I do all the things you have listed but i must admit that i am at the computer too much, taking small breaks is a reminder. Thank you. I have a desk light that i keep on, sometimes i shine it on the screen, so i see that is not good. Thank you again...Very helpful hub.....

Tonette Fornillos (author) from The City of Generals on March 25, 2013:

You're welcome, Martin. It's good to hear you find the tips useful. Blessings for healthier eyes, lovelier days and more limericks to come! :=) -Tonette

Tonette Fornillos (author) from The City of Generals on March 25, 2013:

Hi there Bedbugabscond,

Wow, glasses-free - for a writer, that is amazing! Your eyes are even happier. Your family, your own kids and even friends will secretly admire you for that. I never go daytime swimming without dark sunglasses. It may sound inconvenient, but it helps protect my eyes from the glare of the sun, however, I can't read and write without the help of my glasses, anymore. You are a perfect example to us. Thank you for reading and leaving an inspiration. Appreciated a lot.

:=)Keep those happier eyes on the go!- Tonette

Tonette Fornillos (author) from The City of Generals on March 25, 2013:

Hello Angela,

It was good that you finally went for medical help, things could've gotten worst had you continued ignoring. You're not alone, I guess...there's so many of us, (yes me too, hehe) seemed to keep the eye for granted. I'm in my mid 40's and I find it fortunate to get educated, as well, and in my own hub! bravo!:=) Thanks for sharing, your experience will be lesson for us to pay attention to. I hope you already had the surgery and that with extra care this time, you can make up to it. Happy caring, happy eyes and happy days all the time. -Tonette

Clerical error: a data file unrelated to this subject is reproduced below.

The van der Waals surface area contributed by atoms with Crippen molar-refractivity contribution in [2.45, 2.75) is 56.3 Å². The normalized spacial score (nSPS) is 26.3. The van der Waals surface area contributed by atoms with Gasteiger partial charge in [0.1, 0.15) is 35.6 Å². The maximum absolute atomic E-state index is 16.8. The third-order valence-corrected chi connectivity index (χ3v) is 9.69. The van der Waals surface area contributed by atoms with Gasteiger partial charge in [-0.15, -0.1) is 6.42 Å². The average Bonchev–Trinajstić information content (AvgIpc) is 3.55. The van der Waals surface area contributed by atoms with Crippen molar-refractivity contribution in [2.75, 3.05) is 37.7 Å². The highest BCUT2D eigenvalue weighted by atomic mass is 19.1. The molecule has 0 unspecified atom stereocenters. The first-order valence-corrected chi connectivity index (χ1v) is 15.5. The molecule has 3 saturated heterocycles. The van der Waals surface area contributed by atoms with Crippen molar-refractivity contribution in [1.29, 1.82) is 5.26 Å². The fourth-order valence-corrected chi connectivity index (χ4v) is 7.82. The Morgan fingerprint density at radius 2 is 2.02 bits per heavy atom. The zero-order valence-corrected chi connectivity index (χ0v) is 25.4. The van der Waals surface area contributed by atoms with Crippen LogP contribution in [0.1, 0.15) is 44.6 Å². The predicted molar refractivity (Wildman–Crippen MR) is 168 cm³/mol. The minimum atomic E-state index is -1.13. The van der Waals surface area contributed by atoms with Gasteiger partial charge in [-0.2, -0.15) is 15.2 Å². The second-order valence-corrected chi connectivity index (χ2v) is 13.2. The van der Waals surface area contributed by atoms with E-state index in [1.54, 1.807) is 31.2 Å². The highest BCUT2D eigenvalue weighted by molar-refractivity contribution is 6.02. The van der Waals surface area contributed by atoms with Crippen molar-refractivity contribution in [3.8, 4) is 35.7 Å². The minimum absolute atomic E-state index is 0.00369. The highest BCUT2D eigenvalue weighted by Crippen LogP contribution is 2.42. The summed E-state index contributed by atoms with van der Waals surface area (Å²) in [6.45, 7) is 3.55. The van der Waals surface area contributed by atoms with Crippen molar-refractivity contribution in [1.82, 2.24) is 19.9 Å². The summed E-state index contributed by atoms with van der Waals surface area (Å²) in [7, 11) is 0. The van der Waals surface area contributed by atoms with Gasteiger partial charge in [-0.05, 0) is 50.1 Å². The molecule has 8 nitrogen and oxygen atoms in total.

Martin Kloess from San Francisco on March 25, 2013:

Thank you for this useful advise.

Melody Collins from United States on March 25, 2013:

I have used a lot of these tips and I am still glasses free. It is a success for me because I am the only person in my family who doesn't wear them. I think the most important thing I do is protect my eyes against the sun.

Angela Blair from Central Texas on March 25, 2013:

Great Hub and I hope all follow the information therein -- as I didn't. I failed to get my eyes checked for some years although my vision was getting worse and worse. When I finally went the doc found a hole in the macula of the left eye that was so big it couldn't get any bigger -- and the surgery to fix it (or attempt to) only was about 30% it would be successful. So -- pay attention to eyes! Best/Sis

Related Articles